Adam Tanner, author of “What Stays in Vegas,” spent a year studying Caesars Entertainment’s data collection efforts. Caesars’ customer loyalty program assigns patrons a number that tracks their activities.
“If you sign up, which the overwhelming majority of clients do, Caesars records how much you typically wager in a day, to the penny if you play electronic games such as slot machines,” Tanner writes. “They know which games you prefer, what food you like to eat, when you like to visit, and whether you would like standup comedy, ’80s rock concerts, or shows where transvestites lip-synch while pretending to be Cher, Dolly Parton or Madonna.
“Your personal file may note if you have a favorite hostess at Caesars Palace, whether you prefer the six-foot-tall comely blonde or the diminutive hostess who speaks Chinese.”
As for how casinos will track guests decades from now — that’s anyone’s guess. This kind of technology advances at near lightning speed. Whiting said the electronics housed in the Aria surveillance center are outdated. They are five years old.
The Regional Transportation Commission operates an elaborate system of more than 400 traffic cameras in the valley that monitor traffic flow, check for irregularities and target crashes. Operators can tweak traffic signals if intersections become congested, and when motorists call 911 to report a crash or problem, operators can scan camera views to find the location — all with the click of a few buttons.
The Freeway and Arterial System of Transportation (FAST) incudes 316 cameras on surface streets and another 123 on highways. Six RTC employees at a time staff the traffic management center in a building shared with the Nevada Highway Patrol.
On freeways in urban areas, cameras on 80-foot poles are stationed every half mile. They capture live images only and don’t record anything.
“The bottom line is safe and efficient travel on freeways and surface streets,” FAST director Brian Hoeft said.
The RTC plans to add cameras in the valley’s northern parts that are expanding.
Don’t fret too much if you mistakenly run a red light, though. Nevada is one of 26 states without red-light cameras or speed cameras, according to the Insurance Institute for Highway Safety. Nevada prohibits the use of imaging equipment unless it is held by an officer or installed in a vehicle or law-enforcement facility.
But it’s not for a lack of trying. In 2011, the North Las Vegas Police Department lobbied the Nevada Legislature to allow red-light cameras, but the bill was yanked because of privacy concerns.
Retail stores use cameras for more than just spotting shoplifters and sticky-fingered workers.
“People want to know the dynamics of who’s shopping there,” said Paul Everett, research director for security at IHS, a research firm that studies security.
Surveillance cameras measure checkout lines and create heat maps near new product displays to show how many customers stopped. Retailers use customers’ mobile phones to glean information about their shopping habits. RetailNext, an in-store analytics provider, can track shoppers’ paths through a store if their cellphones look for an open Wi-Fi network to join.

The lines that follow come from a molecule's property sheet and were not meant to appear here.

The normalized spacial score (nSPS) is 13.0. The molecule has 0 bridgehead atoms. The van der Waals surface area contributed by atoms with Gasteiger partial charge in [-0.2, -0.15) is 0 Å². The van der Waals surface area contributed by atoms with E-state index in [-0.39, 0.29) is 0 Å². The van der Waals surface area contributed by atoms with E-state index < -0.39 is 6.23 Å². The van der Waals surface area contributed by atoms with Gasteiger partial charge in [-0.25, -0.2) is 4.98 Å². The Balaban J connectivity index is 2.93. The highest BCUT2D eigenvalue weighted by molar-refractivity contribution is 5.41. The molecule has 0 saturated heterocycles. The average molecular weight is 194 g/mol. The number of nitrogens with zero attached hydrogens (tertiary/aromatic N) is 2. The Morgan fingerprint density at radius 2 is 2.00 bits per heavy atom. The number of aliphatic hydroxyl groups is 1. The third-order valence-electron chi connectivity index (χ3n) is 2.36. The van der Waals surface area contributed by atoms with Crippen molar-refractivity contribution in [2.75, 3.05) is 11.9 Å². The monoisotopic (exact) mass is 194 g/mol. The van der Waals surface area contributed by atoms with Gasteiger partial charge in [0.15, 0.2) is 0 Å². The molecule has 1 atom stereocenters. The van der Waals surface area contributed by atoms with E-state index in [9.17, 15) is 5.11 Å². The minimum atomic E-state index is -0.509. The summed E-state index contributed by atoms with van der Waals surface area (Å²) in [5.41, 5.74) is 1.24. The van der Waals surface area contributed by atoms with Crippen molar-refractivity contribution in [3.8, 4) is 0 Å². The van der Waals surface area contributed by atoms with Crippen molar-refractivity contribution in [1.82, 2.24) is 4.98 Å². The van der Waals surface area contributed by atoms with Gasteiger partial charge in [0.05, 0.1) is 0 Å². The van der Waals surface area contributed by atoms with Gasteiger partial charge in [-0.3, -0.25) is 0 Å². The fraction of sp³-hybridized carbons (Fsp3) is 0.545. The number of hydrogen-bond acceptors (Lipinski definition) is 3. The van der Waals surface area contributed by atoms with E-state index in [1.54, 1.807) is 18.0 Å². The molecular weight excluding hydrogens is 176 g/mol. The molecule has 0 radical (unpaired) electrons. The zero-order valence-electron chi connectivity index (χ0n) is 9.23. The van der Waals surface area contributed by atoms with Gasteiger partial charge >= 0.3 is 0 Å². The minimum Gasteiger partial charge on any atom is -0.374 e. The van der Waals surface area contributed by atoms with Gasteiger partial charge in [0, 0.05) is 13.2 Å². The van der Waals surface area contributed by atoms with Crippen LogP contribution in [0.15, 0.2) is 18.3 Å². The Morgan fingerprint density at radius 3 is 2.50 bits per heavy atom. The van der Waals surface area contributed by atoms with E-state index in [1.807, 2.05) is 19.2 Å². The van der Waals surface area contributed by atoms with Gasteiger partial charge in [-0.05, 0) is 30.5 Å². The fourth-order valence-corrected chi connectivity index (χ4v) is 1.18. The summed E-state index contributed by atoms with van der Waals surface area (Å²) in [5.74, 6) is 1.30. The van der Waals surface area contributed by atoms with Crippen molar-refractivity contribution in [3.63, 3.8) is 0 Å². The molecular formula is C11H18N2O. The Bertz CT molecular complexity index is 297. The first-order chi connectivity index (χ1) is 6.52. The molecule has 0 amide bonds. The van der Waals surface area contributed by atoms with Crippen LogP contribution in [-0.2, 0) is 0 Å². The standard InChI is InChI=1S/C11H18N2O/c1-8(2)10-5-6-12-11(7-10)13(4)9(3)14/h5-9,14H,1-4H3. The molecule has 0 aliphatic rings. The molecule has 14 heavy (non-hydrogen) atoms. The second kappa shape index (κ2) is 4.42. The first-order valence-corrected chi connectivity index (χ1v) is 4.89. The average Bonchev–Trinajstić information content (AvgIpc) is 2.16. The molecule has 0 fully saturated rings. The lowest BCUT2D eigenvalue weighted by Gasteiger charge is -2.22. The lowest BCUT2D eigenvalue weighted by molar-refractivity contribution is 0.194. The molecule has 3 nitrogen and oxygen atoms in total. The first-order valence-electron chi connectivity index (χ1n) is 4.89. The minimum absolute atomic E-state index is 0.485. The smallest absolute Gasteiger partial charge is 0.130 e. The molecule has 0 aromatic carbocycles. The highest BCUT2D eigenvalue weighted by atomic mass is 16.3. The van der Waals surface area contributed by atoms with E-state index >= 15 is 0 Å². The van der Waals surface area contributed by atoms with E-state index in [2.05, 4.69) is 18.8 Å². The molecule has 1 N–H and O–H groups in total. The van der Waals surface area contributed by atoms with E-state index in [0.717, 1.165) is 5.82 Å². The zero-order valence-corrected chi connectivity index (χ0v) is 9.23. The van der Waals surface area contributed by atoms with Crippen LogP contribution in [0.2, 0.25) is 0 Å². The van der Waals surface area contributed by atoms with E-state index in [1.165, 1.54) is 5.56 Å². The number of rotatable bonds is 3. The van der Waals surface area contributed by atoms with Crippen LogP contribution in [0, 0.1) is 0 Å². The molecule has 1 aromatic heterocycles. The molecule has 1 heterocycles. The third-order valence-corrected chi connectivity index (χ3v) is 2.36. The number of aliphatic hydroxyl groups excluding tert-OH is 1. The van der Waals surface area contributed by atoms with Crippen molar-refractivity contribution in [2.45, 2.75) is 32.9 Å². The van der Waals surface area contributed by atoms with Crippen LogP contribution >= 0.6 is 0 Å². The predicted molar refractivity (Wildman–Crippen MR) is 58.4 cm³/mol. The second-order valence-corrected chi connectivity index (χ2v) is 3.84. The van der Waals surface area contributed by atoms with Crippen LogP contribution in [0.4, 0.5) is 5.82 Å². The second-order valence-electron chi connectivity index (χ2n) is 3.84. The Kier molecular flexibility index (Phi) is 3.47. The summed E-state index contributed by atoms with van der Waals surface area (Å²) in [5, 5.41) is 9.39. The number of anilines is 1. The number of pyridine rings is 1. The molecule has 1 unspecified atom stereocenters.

Many British supermarkets use license-plate recognition technology to keep track of who’s shopping at the store, Everett said. The license plate number is tied to the customer’s reward card.
Perhaps the most overt forms of customer tracking are loyalty and rewards programs, which offer money-saving perks to customers who agree to have their shopping habits tracked. Such disclosures often are included in tiny print few consumers read.
Department stores, airlines, financial services companies and gaming corporations also have gotten in on the game. Loyalty programs grew almost 27 percent in the United States from 2010 through 2012, according to Colloquy, which researches loyalty practitioners around the world. There were 2.65 billion U.S. loyalty program memberships in 2012.
Considering those numbers, it’s no wonder companies know so much about us.
Last month, Apple CEO Tim Cook wrote a letter to his legions of customers on a topic that has captured many recent headlines: privacy protection. The message vowed to explain how the tech giant uses personal information and what it does and doesn’t collect. Apple also promised to deliver privacy updates at least once a year.
“I want to be absolutely clear that we have never worked with any government agency from any country to create a backdoor in any of our products or services,” he wrote. “We have also never allowed access to our servers. And we never will.”
The timing was more than appropriate given Apple’s foray into services rife with privacy concerns: health and money.
When Apple Pay launches this month, iPhone 6 and iPhone 6 Plus users will be able to pay for goods in stores and apps with what’s being billed as an “easy, secure and private way.” Apple promises users’ credit and debit card numbers won’t be shared with merchants or transmitted with payments, and payments made in stores won’t be transmitted through Apple.
Apple’s Health app stores users’ health and fitness data, but the app is encrypted with keys protected by users’ iPhone passcode. Apple assured users other apps that work with Health are prohibited from selling or sharing Health data to advertising platforms, data brokers or information resellers.
Apple also announced that devices run by iOS 8 will be protected from government intrusion thanks to users’ passcodes.
“Unlike our competitors, Apple cannot bypass your passcode and therefore cannot access this data,” the company said. “So it’s not technically feasible for us to respond to government warrants for the extraction of this data from devices in their possession running iOS 8.”
As good as that sounds, Electronic Frontier Foundation attorney Hanni Fakhoury urged consumers to remain vigilant and do extra research. In theory, police still could access iPhone information if the passcode isn’t working or if users are storing information in an iCloud, he said. Default settings on phones and social media can open consumers up to intrusion if they’re not careful.
“You have to constantly be keeping up with companies changing (privacy) policies,” Fakhoury said. “The consumer has to do that work and figure it out.”